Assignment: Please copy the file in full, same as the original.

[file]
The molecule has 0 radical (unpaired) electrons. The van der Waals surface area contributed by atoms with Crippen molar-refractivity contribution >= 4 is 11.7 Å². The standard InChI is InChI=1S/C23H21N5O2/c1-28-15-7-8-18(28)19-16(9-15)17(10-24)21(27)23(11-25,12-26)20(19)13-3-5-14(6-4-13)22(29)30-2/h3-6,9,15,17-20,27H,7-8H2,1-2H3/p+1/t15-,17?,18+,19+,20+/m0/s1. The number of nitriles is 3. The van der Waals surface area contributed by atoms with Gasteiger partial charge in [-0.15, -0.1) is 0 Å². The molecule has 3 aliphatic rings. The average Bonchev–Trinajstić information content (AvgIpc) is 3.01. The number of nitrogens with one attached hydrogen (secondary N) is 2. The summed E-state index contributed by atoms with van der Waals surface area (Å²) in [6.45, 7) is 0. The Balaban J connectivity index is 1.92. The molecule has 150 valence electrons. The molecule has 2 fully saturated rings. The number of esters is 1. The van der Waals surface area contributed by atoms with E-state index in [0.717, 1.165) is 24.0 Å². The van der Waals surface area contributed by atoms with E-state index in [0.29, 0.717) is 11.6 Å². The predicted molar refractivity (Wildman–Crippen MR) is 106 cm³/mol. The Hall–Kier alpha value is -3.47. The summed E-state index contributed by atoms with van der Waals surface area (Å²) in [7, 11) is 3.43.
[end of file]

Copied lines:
The molecule has 0 radical (unpaired) electrons. The van der Waals surface area contributed by atoms with Crippen molar-refractivity contribution >= 4 is 11.7 Å². The standard InChI is InChI=1S/C23H21N5O2/c1-28-15-7-8-18(28)19-16(9-15)17(10-24)21(27)23(11-25,12-26)20(19)13-3-5-14(6-4-13)22(29)30-2/h3-6,9,15,17-20,27H,7-8H2,1-2H3/p+1/t15-,17?,18+,19+,20+/m0/s1. The number of nitriles is 3. The van der Waals surface area contributed by atoms with Gasteiger partial charge in [-0.15, -0.1) is 0 Å². The molecule has 3 aliphatic rings. The average Bonchev–Trinajstić information content (AvgIpc) is 3.01. The number of nitrogens with one attached hydrogen (secondary N) is 2. The summed E-state index contributed by atoms with van der Waals surface area (Å²) in [6.45, 7) is 0. The Balaban J connectivity index is 1.92. The molecule has 150 valence electrons. The molecule has 2 fully saturated rings. The number of esters is 1. The van der Waals surface area contributed by atoms with E-state index in [0.717, 1.165) is 24.0 Å². The van der Waals surface area contributed by atoms with E-state index in [0.29, 0.717) is 11.6 Å². The predicted molar refractivity (Wildman–Crippen MR) is 106 cm³/mol. The Hall–Kier alpha value is -3.47. The summed E-state index contributed by atoms with van der Waals surface area (Å²) in [7, 11) is 3.43.